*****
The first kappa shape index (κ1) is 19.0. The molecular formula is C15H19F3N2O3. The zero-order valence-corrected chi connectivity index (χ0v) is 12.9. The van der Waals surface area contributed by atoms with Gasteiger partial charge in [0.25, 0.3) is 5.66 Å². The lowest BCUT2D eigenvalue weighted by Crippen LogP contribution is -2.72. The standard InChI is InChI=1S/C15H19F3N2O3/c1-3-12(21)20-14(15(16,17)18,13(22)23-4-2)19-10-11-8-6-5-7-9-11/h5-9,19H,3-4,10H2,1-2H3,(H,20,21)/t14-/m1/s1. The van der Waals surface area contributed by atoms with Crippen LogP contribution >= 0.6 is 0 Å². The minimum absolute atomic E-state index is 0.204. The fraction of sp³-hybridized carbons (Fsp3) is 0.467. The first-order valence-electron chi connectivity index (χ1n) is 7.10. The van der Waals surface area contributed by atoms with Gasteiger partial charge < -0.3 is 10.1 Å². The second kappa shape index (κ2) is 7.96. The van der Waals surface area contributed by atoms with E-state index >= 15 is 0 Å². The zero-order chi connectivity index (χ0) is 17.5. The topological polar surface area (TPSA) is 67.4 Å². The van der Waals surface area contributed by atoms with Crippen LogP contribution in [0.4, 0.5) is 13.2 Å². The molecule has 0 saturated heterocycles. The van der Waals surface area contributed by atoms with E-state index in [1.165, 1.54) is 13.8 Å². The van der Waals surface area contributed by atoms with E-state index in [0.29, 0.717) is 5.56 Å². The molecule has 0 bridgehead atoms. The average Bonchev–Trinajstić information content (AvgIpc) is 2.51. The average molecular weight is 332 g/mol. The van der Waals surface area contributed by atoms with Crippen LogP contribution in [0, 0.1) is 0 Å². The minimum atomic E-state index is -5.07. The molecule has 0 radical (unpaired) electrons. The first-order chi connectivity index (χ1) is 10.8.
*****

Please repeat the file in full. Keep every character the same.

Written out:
The first kappa shape index (κ1) is 19.0. The molecular formula is C15H19F3N2O3. The zero-order valence-corrected chi connectivity index (χ0v) is 12.9. The van der Waals surface area contributed by atoms with Gasteiger partial charge in [0.25, 0.3) is 5.66 Å². The lowest BCUT2D eigenvalue weighted by Crippen LogP contribution is -2.72. The standard InChI is InChI=1S/C15H19F3N2O3/c1-3-12(21)20-14(15(16,17)18,13(22)23-4-2)19-10-11-8-6-5-7-9-11/h5-9,19H,3-4,10H2,1-2H3,(H,20,21)/t14-/m1/s1. The van der Waals surface area contributed by atoms with Crippen LogP contribution >= 0.6 is 0 Å². The minimum absolute atomic E-state index is 0.204. The fraction of sp³-hybridized carbons (Fsp3) is 0.467. The first-order valence-electron chi connectivity index (χ1n) is 7.10. The van der Waals surface area contributed by atoms with Gasteiger partial charge < -0.3 is 10.1 Å². The second kappa shape index (κ2) is 7.96. The van der Waals surface area contributed by atoms with E-state index >= 15 is 0 Å². The zero-order chi connectivity index (χ0) is 17.5. The topological polar surface area (TPSA) is 67.4 Å². The van der Waals surface area contributed by atoms with Crippen LogP contribution in [0.4, 0.5) is 13.2 Å². The molecule has 0 saturated heterocycles. The van der Waals surface area contributed by atoms with E-state index in [1.165, 1.54) is 13.8 Å². The van der Waals surface area contributed by atoms with E-state index in [0.29, 0.717) is 5.56 Å². The molecule has 0 bridgehead atoms. The average Bonchev–Trinajstić information content (AvgIpc) is 2.51. The average molecular weight is 332 g/mol. The van der Waals surface area contributed by atoms with Crippen LogP contribution in [0, 0.1) is 0 Å². The minimum atomic E-state index is -5.07. The molecule has 0 radical (unpaired) electrons. The first-order chi connectivity index (χ1) is 10.8.